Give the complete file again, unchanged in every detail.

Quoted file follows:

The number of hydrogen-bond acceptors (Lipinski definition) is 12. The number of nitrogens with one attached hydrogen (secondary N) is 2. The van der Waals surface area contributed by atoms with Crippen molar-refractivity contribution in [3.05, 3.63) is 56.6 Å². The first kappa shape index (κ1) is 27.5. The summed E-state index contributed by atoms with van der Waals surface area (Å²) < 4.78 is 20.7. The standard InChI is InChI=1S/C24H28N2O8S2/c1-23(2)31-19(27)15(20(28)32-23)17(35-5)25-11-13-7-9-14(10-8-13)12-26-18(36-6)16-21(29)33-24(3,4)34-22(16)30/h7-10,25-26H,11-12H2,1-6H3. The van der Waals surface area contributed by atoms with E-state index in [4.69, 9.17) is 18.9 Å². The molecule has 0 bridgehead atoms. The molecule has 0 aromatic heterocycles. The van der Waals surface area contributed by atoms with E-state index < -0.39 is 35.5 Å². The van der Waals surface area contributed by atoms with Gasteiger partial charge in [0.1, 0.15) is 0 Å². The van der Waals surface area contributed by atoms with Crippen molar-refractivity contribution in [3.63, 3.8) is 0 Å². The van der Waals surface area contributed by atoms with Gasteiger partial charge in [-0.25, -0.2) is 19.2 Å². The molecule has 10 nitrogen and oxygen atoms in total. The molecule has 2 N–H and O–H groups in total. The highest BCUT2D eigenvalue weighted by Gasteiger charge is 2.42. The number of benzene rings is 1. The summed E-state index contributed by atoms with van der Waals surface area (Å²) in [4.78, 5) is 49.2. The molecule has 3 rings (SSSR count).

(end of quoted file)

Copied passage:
The number of hydrogen-bond acceptors (Lipinski definition) is 12. The number of nitrogens with one attached hydrogen (secondary N) is 2. The van der Waals surface area contributed by atoms with Crippen molar-refractivity contribution in [3.05, 3.63) is 56.6 Å². The first kappa shape index (κ1) is 27.5. The summed E-state index contributed by atoms with van der Waals surface area (Å²) < 4.78 is 20.7. The standard InChI is InChI=1S/C24H28N2O8S2/c1-23(2)31-19(27)15(20(28)32-23)17(35-5)25-11-13-7-9-14(10-8-13)12-26-18(36-6)16-21(29)33-24(3,4)34-22(16)30/h7-10,25-26H,11-12H2,1-6H3. The van der Waals surface area contributed by atoms with E-state index in [4.69, 9.17) is 18.9 Å². The molecule has 0 bridgehead atoms. The molecule has 0 aromatic heterocycles. The van der Waals surface area contributed by atoms with E-state index < -0.39 is 35.5 Å². The van der Waals surface area contributed by atoms with Gasteiger partial charge in [0.1, 0.15) is 0 Å². The van der Waals surface area contributed by atoms with Crippen molar-refractivity contribution in [3.63, 3.8) is 0 Å². The van der Waals surface area contributed by atoms with Gasteiger partial charge in [-0.25, -0.2) is 19.2 Å². The molecule has 10 nitrogen and oxygen atoms in total. The molecule has 2 N–H and O–H groups in total. The highest BCUT2D eigenvalue weighted by Gasteiger charge is 2.42. The number of benzene rings is 1. The summed E-state index contributed by atoms with van der Waals surface area (Å²) in [4.78, 5) is 49.2. The molecule has 3 rings (SSSR count).